Denton: T-Mac's Retirement Doesn't Seem Like a "Current" Announcement
By John Denton
August 26, 2013
ORLANDO – Tracy McGrady called it a career on Monday, announcing his retirement from the NBA on one of ESPN’s many daytime-drama talk shows.
But to me, someone who was there throughout McGrady’s dazzling four-year run with the Magic from 2000-04, T-Mac actually retired years earlier during a forgettable preseason trip back to Orlando.
It was 2008 and when McGrady limped into town with the Houston Rockets, I remember thinking how he looked, sounded and moved like the oldest 30-year-old professional athlete on the planet. He talked about the persistent pain in his surgically repaired knee, the stiffness in his back and a general fatigue in his body. Those droopy, puppy dog-like eyes sagged as if someone had cut his afternoon nap short, and his drawl wreaked more of fatigue than his small-town, Polk County, Florida, roots.
The player that McGrady became in his later years with the Hawks, Pistons and finally as a ceremonial victory cigar for the Spurs was a far cry from the one who routinely left Magic fans’ mouths agape. Even now at 34 years old, McGrady is far from ancient, has kept himself in fairly good shape and still looks like he could fall out of bed and score 28 points. But he knows he’s nowhere near the player he once was, and apparently doesn’t want to further sully his legacy by bouncing from team to team and continent to continent while flirting with franchises in China.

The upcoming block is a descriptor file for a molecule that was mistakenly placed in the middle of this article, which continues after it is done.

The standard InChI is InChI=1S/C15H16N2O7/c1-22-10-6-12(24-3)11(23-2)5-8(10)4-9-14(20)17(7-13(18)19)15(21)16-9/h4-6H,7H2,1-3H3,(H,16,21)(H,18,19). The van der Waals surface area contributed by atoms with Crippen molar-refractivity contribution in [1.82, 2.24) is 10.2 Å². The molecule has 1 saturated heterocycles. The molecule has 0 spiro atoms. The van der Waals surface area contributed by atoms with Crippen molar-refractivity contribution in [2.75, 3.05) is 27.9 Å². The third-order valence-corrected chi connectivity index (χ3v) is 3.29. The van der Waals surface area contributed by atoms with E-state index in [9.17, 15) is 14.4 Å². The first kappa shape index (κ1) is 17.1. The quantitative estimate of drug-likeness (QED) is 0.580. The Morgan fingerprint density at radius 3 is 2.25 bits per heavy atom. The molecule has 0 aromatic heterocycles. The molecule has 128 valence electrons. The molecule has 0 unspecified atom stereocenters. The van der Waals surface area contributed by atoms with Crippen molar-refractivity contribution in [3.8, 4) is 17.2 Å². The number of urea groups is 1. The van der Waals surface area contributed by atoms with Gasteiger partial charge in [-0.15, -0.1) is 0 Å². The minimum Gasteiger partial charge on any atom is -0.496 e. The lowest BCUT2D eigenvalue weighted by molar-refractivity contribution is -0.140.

``It's been 16 years playing the game I love. I’ve had a great run, but it’s time for it to come to an end,’’ McGrady said on ESPN’s ``First Take.’’ Sitting alongside the bombastic Skip Bayless and a bloviating Stephen A. Smith was a fitting place for McGrady to make the announcement since he always wanted to be the ``Charles Barkley of the NBA’’ with his bold talk and his outlandish ideas about sports. Who in Orlando can ever forget him referring to Glen ``Big Dog’’ Robinson as ``Puppy Dog?’’
In many ways, it has always felt like McGrady’s run throughout the game of basketball ended way too early. For the Toronto Raptors, the franchise that drafted McGrady out of high school in 1997, his time in Canada ended just as he was about to become a star.